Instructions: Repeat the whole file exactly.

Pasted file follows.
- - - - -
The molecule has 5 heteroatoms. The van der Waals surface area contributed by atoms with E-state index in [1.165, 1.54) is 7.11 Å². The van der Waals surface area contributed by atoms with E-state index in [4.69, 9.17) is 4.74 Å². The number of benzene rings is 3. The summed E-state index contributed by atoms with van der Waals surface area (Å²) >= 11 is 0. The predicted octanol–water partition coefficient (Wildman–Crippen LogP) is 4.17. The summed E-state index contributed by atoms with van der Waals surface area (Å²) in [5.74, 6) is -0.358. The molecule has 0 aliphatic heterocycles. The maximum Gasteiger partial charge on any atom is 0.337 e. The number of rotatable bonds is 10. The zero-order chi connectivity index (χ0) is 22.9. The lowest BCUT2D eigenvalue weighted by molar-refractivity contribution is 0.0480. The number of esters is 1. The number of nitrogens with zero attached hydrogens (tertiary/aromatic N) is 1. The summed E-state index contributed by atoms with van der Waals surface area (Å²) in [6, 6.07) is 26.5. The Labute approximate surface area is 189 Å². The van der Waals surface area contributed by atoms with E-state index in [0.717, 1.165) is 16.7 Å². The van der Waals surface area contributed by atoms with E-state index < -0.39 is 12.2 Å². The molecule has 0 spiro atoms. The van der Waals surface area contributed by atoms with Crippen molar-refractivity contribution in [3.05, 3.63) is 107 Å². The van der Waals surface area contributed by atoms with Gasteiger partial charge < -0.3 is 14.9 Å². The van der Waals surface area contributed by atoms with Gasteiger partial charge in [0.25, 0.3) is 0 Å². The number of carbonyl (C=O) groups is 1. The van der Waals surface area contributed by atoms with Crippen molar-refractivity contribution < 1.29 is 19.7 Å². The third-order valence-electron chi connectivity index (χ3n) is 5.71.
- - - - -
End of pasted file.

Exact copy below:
The molecule has 5 heteroatoms. The van der Waals surface area contributed by atoms with E-state index in [1.165, 1.54) is 7.11 Å². The van der Waals surface area contributed by atoms with E-state index in [4.69, 9.17) is 4.74 Å². The number of benzene rings is 3. The summed E-state index contributed by atoms with van der Waals surface area (Å²) >= 11 is 0. The predicted octanol–water partition coefficient (Wildman–Crippen LogP) is 4.17. The summed E-state index contributed by atoms with van der Waals surface area (Å²) in [5.74, 6) is -0.358. The molecule has 0 aliphatic heterocycles. The maximum Gasteiger partial charge on any atom is 0.337 e. The number of rotatable bonds is 10. The zero-order chi connectivity index (χ0) is 22.9. The lowest BCUT2D eigenvalue weighted by molar-refractivity contribution is 0.0480. The number of esters is 1. The number of nitrogens with zero attached hydrogens (tertiary/aromatic N) is 1. The summed E-state index contributed by atoms with van der Waals surface area (Å²) in [6, 6.07) is 26.5. The Labute approximate surface area is 189 Å². The van der Waals surface area contributed by atoms with E-state index in [0.717, 1.165) is 16.7 Å². The van der Waals surface area contributed by atoms with E-state index < -0.39 is 12.2 Å². The molecule has 0 spiro atoms. The van der Waals surface area contributed by atoms with Crippen molar-refractivity contribution in [3.05, 3.63) is 107 Å². The van der Waals surface area contributed by atoms with Gasteiger partial charge < -0.3 is 14.9 Å². The van der Waals surface area contributed by atoms with Gasteiger partial charge in [0.25, 0.3) is 0 Å². The number of carbonyl (C=O) groups is 1. The van der Waals surface area contributed by atoms with Crippen molar-refractivity contribution < 1.29 is 19.7 Å². The third-order valence-electron chi connectivity index (χ3n) is 5.71.